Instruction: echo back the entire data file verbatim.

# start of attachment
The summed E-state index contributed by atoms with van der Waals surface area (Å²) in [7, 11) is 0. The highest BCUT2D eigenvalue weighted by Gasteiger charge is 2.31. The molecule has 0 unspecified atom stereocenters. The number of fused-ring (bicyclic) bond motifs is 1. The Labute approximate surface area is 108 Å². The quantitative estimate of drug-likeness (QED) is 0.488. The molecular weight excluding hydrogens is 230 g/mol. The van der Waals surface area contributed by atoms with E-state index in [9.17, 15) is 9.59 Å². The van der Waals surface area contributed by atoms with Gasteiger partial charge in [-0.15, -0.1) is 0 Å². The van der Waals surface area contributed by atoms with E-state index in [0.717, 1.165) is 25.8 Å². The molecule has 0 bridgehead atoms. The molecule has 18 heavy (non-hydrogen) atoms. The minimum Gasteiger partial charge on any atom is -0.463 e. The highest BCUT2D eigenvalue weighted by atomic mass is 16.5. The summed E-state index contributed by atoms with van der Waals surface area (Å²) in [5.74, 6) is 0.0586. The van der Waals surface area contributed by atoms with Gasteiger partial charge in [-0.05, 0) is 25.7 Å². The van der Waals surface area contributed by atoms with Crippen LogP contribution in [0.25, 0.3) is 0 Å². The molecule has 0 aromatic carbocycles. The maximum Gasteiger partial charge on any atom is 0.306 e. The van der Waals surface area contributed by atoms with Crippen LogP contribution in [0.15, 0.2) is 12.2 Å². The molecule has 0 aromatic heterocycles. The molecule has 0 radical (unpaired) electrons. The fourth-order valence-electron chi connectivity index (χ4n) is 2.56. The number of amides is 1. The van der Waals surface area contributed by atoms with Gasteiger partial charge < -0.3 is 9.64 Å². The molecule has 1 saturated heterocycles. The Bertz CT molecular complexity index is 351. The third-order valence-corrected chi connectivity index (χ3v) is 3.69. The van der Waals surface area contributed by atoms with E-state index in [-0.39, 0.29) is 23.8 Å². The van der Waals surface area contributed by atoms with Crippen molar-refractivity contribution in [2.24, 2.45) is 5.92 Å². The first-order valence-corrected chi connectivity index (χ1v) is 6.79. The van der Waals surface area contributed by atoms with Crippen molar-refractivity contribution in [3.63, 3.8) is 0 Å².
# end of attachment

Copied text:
The summed E-state index contributed by atoms with van der Waals surface area (Å²) in [7, 11) is 0. The highest BCUT2D eigenvalue weighted by Gasteiger charge is 2.31. The molecule has 0 unspecified atom stereocenters. The number of fused-ring (bicyclic) bond motifs is 1. The Labute approximate surface area is 108 Å². The quantitative estimate of drug-likeness (QED) is 0.488. The molecular weight excluding hydrogens is 230 g/mol. The van der Waals surface area contributed by atoms with E-state index in [9.17, 15) is 9.59 Å². The van der Waals surface area contributed by atoms with Gasteiger partial charge in [-0.15, -0.1) is 0 Å². The van der Waals surface area contributed by atoms with E-state index in [0.717, 1.165) is 25.8 Å². The molecule has 0 bridgehead atoms. The molecule has 18 heavy (non-hydrogen) atoms. The minimum Gasteiger partial charge on any atom is -0.463 e. The highest BCUT2D eigenvalue weighted by atomic mass is 16.5. The summed E-state index contributed by atoms with van der Waals surface area (Å²) in [5.74, 6) is 0.0586. The van der Waals surface area contributed by atoms with Gasteiger partial charge in [-0.05, 0) is 25.7 Å². The van der Waals surface area contributed by atoms with Crippen LogP contribution in [0.25, 0.3) is 0 Å². The molecule has 0 aromatic carbocycles. The maximum Gasteiger partial charge on any atom is 0.306 e. The van der Waals surface area contributed by atoms with Crippen LogP contribution in [0.15, 0.2) is 12.2 Å². The molecule has 0 aromatic heterocycles. The molecule has 0 radical (unpaired) electrons. The fourth-order valence-electron chi connectivity index (χ4n) is 2.56. The number of amides is 1. The van der Waals surface area contributed by atoms with Gasteiger partial charge < -0.3 is 9.64 Å². The molecule has 1 saturated heterocycles. The Bertz CT molecular complexity index is 351. The third-order valence-corrected chi connectivity index (χ3v) is 3.69. The van der Waals surface area contributed by atoms with E-state index in [-0.39, 0.29) is 23.8 Å². The van der Waals surface area contributed by atoms with Crippen molar-refractivity contribution in [2.24, 2.45) is 5.92 Å². The first-order valence-corrected chi connectivity index (χ1v) is 6.79. The van der Waals surface area contributed by atoms with Crippen molar-refractivity contribution in [3.63, 3.8) is 0 Å².